Women-only hours at the RAC are increasing participation rates and giving women a space where they are more comfortable working out, especially in the weight room.
BY: ESTHER LEE
It’s 10 a.m. and Alex Murdoch is at the gym, her hair up in a messy bun and headphones in her ears, listening to her workout playlist. Her hands grasp the handles on the lying leg curl machine, her body parallel to the floor as she extends her legs out and in. Murdoch started going to the gym at the beginning of winter semester, after her roommate told her about the women-only hours at Ryerson University’s Recreation and Athletic Centre (RAC). Since then, she’s been here almost everyday, always at the scheduled times when the weight room and the track are closed off to men.
“I’m more comfortable just in women-only hours,” she says.
Murdoch has never been to the gym during regular hours at Ryerson, but she’s been to other gyms in the past where the weight room is predominantly filled with men with only a few women working out. Murdoch says she feels more judged with guys around since they usually seem to be “more hardcore” when working out, and she thinks other girls probably feel the same way.
Women-only hours began at the RAC last fall on a trial basis after the issue was raised by the Ryerson Students’ Union. “It came out of the Centre for Women and Trans People, the Muslims Student Association and students just all around campus,” says Pascale Diverlus, the vice-president of equity for the RSU. “People who had experienced sexual assault and didn’t want to be in a male-dominated environment.” She said in a later email that female students had raised concerns over having to pay fees to both the Mattamy Athletic Centre and the RAC, and not being able to access either of them because for religious reasons they cannot exercise in front of men. After meeting with Ryerson Athletics, the RSU decided the RAC would be the best space to have the program.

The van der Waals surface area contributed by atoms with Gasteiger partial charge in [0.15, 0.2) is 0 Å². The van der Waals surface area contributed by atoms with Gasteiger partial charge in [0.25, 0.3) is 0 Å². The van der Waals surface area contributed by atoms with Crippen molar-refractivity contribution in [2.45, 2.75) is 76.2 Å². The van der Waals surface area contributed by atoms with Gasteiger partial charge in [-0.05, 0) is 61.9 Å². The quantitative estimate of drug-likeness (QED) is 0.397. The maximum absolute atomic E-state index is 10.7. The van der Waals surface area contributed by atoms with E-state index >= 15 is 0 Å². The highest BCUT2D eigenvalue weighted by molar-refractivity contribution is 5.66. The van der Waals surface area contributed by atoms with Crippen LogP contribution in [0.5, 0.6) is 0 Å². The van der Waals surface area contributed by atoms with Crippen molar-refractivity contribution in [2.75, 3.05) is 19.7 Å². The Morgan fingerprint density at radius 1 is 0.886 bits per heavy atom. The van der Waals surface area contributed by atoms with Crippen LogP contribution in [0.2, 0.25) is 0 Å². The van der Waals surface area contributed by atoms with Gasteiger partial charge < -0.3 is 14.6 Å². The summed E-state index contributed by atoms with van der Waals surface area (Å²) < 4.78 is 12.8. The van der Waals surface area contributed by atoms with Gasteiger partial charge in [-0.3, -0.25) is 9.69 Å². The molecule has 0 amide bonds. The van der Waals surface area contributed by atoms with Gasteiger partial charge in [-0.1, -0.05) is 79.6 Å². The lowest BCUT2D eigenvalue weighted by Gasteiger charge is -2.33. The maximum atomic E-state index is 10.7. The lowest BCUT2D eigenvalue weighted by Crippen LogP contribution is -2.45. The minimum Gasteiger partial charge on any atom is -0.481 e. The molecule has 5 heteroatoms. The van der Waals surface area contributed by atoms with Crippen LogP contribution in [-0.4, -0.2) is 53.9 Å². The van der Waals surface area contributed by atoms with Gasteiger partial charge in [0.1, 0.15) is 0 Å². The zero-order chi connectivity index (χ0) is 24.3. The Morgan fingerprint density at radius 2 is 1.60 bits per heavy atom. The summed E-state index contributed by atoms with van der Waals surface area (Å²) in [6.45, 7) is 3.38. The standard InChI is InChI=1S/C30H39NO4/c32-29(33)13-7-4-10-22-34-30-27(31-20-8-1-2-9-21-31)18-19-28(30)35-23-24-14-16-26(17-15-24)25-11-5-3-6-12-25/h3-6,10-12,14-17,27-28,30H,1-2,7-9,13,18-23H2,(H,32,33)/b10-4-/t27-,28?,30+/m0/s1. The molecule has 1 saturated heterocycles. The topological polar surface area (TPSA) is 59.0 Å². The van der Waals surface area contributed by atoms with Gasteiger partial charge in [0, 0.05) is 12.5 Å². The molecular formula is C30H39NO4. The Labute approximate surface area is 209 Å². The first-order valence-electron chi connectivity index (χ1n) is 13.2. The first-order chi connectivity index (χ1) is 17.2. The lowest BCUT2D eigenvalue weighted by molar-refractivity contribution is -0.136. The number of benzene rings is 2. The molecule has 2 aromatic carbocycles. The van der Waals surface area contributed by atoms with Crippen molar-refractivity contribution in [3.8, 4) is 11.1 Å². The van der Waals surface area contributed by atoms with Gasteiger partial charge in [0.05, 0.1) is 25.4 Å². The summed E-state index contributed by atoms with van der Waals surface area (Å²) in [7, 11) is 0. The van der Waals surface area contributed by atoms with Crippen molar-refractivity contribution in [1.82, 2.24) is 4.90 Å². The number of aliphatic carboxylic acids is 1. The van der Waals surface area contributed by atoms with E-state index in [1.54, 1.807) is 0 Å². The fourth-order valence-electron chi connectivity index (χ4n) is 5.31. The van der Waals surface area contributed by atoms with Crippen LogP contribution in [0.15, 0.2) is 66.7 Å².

The women-only hours were continued by the RAC after being so popular in the fall semester. But the program at Ryerson creates much more than a time slot for women to work out. Women-only hours at the RAC are increasing participation rates and giving girls, like Murdoch, a space where they are more comfortable working out, especially in the weight room.
During women-only hours, the track and the weight room are off-limits to men. To ensure privacy, blinds are pulled down over the windows surrounding the track and the door to the weight room, which is normally propped open, is shut with a staff member on duty to make sure men don’t go in. Although the track is unsupervised, a paper is stuck to the door as a reminder and a large metal sign detailing women-only hours stands to the right of the doorway to the track. Women-only hours run for an hour and a half from Monday to Friday, alternating between mornings and afternoons.
Although concerns were raised for religious accommodation, some girls who wear hijabs say that it’s more an issue of comfort rather than the fact that they can’t exercise in front of men. During women-only hours, they can take off their headscarves while exercising, while during co-ed hours they have to keep them on.